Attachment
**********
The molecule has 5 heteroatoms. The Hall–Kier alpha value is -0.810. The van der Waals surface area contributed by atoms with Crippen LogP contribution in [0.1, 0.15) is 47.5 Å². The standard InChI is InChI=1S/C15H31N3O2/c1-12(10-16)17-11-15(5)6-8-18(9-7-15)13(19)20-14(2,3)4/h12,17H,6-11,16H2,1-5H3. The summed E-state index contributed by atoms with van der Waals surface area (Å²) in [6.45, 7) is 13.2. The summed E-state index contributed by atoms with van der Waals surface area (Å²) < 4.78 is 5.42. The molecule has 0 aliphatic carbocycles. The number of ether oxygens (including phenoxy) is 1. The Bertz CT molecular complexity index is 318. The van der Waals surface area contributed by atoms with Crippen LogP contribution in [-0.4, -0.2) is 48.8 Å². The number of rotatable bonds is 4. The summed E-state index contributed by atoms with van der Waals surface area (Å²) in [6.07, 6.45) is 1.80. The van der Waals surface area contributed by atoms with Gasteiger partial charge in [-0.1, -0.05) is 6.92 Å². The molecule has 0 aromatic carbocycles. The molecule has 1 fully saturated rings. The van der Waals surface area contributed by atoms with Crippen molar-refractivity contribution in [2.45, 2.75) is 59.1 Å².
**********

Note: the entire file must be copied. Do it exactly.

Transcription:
The molecule has 5 heteroatoms. The Hall–Kier alpha value is -0.810. The van der Waals surface area contributed by atoms with Crippen LogP contribution in [0.1, 0.15) is 47.5 Å². The standard InChI is InChI=1S/C15H31N3O2/c1-12(10-16)17-11-15(5)6-8-18(9-7-15)13(19)20-14(2,3)4/h12,17H,6-11,16H2,1-5H3. The summed E-state index contributed by atoms with van der Waals surface area (Å²) in [6.45, 7) is 13.2. The summed E-state index contributed by atoms with van der Waals surface area (Å²) < 4.78 is 5.42. The molecule has 0 aliphatic carbocycles. The number of ether oxygens (including phenoxy) is 1. The Bertz CT molecular complexity index is 318. The van der Waals surface area contributed by atoms with Crippen LogP contribution in [-0.4, -0.2) is 48.8 Å². The number of rotatable bonds is 4. The summed E-state index contributed by atoms with van der Waals surface area (Å²) in [6.07, 6.45) is 1.80. The van der Waals surface area contributed by atoms with Gasteiger partial charge in [-0.1, -0.05) is 6.92 Å². The molecule has 0 aromatic carbocycles. The molecule has 1 fully saturated rings. The van der Waals surface area contributed by atoms with Crippen molar-refractivity contribution in [2.45, 2.75) is 59.1 Å².